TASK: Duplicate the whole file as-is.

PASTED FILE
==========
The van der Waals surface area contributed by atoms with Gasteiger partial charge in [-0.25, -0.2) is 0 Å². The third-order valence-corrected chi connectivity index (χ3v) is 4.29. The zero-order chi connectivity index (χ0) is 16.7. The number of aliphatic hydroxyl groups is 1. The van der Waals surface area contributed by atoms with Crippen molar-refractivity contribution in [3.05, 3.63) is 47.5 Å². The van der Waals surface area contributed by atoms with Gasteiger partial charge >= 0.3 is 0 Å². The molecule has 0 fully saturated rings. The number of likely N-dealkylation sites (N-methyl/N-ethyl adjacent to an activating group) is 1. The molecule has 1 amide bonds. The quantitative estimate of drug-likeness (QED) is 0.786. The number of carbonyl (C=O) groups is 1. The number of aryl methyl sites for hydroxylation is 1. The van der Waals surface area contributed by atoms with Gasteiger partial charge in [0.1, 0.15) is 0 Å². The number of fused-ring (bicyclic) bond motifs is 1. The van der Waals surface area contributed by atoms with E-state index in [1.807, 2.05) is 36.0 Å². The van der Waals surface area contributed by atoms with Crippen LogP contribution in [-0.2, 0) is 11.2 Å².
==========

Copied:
The van der Waals surface area contributed by atoms with Gasteiger partial charge in [-0.25, -0.2) is 0 Å². The third-order valence-corrected chi connectivity index (χ3v) is 4.29. The zero-order chi connectivity index (χ0) is 16.7. The number of aliphatic hydroxyl groups is 1. The van der Waals surface area contributed by atoms with Crippen molar-refractivity contribution in [3.05, 3.63) is 47.5 Å². The van der Waals surface area contributed by atoms with Gasteiger partial charge >= 0.3 is 0 Å². The molecule has 0 fully saturated rings. The number of likely N-dealkylation sites (N-methyl/N-ethyl adjacent to an activating group) is 1. The molecule has 1 amide bonds. The quantitative estimate of drug-likeness (QED) is 0.786. The number of carbonyl (C=O) groups is 1. The number of aryl methyl sites for hydroxylation is 1. The van der Waals surface area contributed by atoms with Gasteiger partial charge in [0.1, 0.15) is 0 Å². The number of fused-ring (bicyclic) bond motifs is 1. The van der Waals surface area contributed by atoms with E-state index in [1.807, 2.05) is 36.0 Å². The van der Waals surface area contributed by atoms with Crippen LogP contribution in [-0.2, 0) is 11.2 Å².